Wednesday, October 19, 2011
A Whole New Kind of Overshare
Photo is entitled "Facebook" by Massimo Barbieri
On Thursday, September 22, 2011, Facebook founder and CEO, Mark Zuckerberg announced the newest Facebook features to come. Zuckerberg announced the new features at Facebook’s annual developers’ conference, explaining what he calls “Timeline” and “Ticker.”
According to Zuckerberg, Timeline is “the story of your life,” allowing users to fully express who they are by sharing and gathering user information in an entirely new way.
In Timeline, a user has different stories that appear at the bottom of the page on the left, while on the right side of the page, a timeline appears that basically compiles and breaks down previous user page posts from different points in time. Zuckerberg explained that these different story pages allow people to go back in time to earlier posts and feeds easily. Therefore, not only will recent shares be seen on the page, as they currently are, but posts will be organized by year, month, etc. The user will also be able to add photos and other information to these past time periods, like a scrapbook of sorts…adding information to their life that might have been missed for that period.
While Timeline appears to be a new and different way for users to gather and organize their personal information on pages, as well as efficiently view other friends’ information, the second new Facebook feature, “Ticker,” is wrought with privacy concerns.
Ticker and Open Graph are two programs that work complementary to one another. Open Graph is already existing through Facebook, and it is a map of user connections. Ticker takes Open Graph to the next step by taking everything a Facebook user is experiencing in real time and placing it on that map. Open Graph allows the user to obtain things like movies, music, games, shows, and news from different media content sources. Facebook, making it now easier through Ticker to post information to their profiles, is partnering with other companies and developers in order to stream information directly from certain sites to Facebook. What does this mean? For the Facebook user, it means that every song listened to, every movie watched, or every book read may appear on your Facebook profile page for the world to see (or at least all of your 2,000 “friends”).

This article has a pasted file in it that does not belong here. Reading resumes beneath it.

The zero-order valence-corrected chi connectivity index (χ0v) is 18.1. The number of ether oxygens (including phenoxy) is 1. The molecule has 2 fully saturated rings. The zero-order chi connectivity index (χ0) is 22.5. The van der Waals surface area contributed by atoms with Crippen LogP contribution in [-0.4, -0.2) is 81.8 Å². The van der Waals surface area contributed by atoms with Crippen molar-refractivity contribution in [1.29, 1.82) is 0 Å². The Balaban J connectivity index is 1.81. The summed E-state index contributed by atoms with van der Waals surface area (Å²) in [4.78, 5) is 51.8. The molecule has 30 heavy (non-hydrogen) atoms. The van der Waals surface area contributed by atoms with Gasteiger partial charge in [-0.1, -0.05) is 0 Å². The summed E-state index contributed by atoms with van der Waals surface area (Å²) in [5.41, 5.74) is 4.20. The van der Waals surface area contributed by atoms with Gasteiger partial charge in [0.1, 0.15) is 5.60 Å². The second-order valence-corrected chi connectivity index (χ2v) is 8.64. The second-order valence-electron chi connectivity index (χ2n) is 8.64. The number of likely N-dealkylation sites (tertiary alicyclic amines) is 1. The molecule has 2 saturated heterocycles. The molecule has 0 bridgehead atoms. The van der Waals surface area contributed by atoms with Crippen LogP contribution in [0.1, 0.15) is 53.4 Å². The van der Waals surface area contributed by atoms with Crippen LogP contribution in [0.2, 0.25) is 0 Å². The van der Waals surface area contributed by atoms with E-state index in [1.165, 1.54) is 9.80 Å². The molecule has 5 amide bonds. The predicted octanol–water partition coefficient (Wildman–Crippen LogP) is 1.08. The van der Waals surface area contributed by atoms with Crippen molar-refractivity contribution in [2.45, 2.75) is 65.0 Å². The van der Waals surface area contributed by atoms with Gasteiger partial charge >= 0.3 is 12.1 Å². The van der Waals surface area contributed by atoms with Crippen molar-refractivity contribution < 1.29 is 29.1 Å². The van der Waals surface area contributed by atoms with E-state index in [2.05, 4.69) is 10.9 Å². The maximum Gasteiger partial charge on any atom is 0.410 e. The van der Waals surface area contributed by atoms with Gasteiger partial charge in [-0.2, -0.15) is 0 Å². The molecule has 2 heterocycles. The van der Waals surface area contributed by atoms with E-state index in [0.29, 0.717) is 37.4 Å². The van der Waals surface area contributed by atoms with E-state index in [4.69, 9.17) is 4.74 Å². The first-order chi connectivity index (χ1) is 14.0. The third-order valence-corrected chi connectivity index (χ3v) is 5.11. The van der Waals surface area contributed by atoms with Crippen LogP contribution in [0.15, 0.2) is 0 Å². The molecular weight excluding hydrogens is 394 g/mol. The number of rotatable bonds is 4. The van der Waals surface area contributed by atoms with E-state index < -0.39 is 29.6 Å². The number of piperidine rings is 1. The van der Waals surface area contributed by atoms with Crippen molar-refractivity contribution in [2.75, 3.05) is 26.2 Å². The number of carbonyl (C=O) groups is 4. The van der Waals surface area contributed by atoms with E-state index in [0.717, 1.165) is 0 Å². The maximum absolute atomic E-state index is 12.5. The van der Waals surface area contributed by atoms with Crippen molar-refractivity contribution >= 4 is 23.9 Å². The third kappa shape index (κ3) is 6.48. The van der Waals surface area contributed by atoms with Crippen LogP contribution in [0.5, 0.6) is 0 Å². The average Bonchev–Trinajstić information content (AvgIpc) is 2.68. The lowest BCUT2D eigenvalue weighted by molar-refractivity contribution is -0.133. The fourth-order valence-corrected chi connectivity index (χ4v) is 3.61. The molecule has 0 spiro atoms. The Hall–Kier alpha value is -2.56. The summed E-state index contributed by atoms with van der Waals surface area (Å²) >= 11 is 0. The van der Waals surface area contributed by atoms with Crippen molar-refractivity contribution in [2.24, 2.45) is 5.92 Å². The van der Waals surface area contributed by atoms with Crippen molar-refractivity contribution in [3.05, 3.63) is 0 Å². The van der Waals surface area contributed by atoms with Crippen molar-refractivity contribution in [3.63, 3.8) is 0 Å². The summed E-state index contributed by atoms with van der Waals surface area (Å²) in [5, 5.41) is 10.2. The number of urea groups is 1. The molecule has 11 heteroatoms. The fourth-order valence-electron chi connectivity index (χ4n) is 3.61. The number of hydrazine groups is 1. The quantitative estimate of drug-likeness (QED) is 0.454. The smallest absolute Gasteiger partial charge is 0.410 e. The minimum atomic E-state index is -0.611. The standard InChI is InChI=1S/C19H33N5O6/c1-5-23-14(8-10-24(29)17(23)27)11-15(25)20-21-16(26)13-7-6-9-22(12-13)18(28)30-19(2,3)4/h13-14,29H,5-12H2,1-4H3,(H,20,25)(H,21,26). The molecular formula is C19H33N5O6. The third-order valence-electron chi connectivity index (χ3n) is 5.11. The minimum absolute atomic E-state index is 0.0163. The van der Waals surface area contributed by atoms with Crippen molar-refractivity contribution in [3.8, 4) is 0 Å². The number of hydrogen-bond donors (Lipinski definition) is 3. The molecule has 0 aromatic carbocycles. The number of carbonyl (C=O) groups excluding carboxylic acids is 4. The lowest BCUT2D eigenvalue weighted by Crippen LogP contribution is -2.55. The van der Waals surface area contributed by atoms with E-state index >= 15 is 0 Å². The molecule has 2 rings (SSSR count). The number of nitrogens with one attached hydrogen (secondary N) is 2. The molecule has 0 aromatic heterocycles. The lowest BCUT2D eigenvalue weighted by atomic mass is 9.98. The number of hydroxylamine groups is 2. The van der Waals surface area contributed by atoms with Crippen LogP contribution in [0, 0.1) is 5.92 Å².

Thus, without taking the extra steps to ensure that only information you want on your profile page is listed there, Facebook is taking it out of your hands by automatically wiring these things directly into your account when you log into these other sites with your Facebook account profile. Many users may decide to opt out of using Facebook for their social networking needs, as these new features could share more private matters than originally bargained for. By taking the choice out of sharing pictures, music, movies, books, and the like, Facebook may be offering more than users want, or maybe, this is exactly what this over-sharing society is looking for.
© Copyright 2010 The Journal of High Technology Law, Suffolk University Law School
Suite 450B | 120 Tremont Street | Boston | MA | 02108-4977 | Legal and Copyright Information